For eight years, Darko Tresnjak has served as the artistic director at Hartford Stage. This June, the Tony-Award winning director will take his final bow in Hartford and be succeeded by Melia Bensussen. During his stint, the Serbian-born director oversaw Hamlet, The Tempest, Rear Window (with Kevin Bacon), Kiss Me Kate and many other productions, two of which made their way to Broadway: A Gentleman’s Guide to Love and Murder, and Anastasia.

Noah Stern Weber / LA Opera

Have you ever been to the opera? I know, you think it's stuffy and formal and only for rich, white people of a certain age. You're wrong. 

Chion Wolf / WNPR

The long list of luminaries who have played the Super Bowl Halftime Show includes Michael Jackson, Prince, Beyoncé, Madonna, Paul McCartney, The Rolling Stones, The Who, U2, Tom Petty, Lady Gaga, Justin Timberlake, Bruce Springsteen... and as of Sunday: Maroon 5.

Whatever artist finally agreed to perform, it was going to be seen as controversial. Maroon 5 is defending their decision, even in the face of petitions asking them to drop out.

And: Alfonso Cuarón's Roma is nominated for 10 Academy Awards, including plenty of big ones -- Best Picture, Best Foreign Language Film, Best Director, Best Actress, Best Supporting Actress, Best Original Screenplay. Its 10 nominations tie it with Crouching Tiger, Hidden Dragon for the most ever by a foreign-language film. And this hour Roma becomes the 12th Oscar-nominated movie The Nose has covered.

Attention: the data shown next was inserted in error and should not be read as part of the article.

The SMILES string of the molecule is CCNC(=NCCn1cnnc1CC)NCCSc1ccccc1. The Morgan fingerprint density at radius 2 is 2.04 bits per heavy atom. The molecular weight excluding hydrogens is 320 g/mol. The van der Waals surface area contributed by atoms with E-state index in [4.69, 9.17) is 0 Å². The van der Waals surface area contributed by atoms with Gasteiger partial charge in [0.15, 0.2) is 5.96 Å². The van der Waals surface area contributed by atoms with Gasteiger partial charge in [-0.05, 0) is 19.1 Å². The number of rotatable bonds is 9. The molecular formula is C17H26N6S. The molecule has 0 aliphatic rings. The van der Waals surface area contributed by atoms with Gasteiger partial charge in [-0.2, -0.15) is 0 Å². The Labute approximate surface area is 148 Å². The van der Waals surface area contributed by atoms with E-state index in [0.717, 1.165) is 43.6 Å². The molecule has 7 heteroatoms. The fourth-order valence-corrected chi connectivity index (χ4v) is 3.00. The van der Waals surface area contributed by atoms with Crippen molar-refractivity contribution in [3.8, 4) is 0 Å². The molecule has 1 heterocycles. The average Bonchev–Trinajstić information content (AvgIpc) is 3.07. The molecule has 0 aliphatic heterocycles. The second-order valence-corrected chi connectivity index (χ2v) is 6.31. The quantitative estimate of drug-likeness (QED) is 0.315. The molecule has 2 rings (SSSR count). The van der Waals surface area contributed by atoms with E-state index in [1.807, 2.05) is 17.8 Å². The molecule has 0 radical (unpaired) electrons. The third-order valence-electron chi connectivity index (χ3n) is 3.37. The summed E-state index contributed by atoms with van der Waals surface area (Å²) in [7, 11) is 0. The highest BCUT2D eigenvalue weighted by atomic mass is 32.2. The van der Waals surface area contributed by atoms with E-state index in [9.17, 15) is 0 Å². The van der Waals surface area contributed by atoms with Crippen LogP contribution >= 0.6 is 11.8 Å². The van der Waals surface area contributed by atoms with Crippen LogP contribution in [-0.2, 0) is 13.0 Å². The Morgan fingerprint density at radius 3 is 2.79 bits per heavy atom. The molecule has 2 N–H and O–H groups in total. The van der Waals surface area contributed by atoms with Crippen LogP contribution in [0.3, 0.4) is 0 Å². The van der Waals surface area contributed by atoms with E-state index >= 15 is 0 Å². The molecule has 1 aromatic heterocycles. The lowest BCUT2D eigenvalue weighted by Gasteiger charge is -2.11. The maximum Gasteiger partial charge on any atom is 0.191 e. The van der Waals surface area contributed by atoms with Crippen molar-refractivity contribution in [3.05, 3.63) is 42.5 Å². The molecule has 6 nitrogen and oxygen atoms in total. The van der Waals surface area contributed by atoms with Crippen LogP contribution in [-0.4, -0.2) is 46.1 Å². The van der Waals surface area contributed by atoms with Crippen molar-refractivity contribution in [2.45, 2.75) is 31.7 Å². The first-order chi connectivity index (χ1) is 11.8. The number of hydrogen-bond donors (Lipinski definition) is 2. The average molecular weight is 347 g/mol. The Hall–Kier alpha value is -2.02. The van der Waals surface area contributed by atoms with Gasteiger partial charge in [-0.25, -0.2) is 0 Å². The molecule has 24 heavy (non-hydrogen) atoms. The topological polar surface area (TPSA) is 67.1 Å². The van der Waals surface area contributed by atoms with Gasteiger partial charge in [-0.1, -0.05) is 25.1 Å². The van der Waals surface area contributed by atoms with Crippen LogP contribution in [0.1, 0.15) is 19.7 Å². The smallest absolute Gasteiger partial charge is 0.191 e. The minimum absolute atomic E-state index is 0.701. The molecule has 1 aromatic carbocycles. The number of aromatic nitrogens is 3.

James Vaughan / Flickr

Humans are great at making a mess of things. So far, however, that mess has been confined to Earth. But as we develop into a spacefaring species, our capacity for destruction, pollution, and prejudice (towards aliens of earthly and unearthly origins) threatens to have cosmic consequences.

cellarfullofsoul / flickr creative commons

When Sgt. Pepper's Lonely Hearts Club Band had its 50th anniversary, we put together a show with famed Beatles lecturer Scott Freiman and famed Hartford music genius Steve Metcalf.

And now that The White Album has had its 50th anniversary, we've gotten the band back together, and we're doing it again.

This hour: a look at the best-selling album of the 1960s, The Beatles.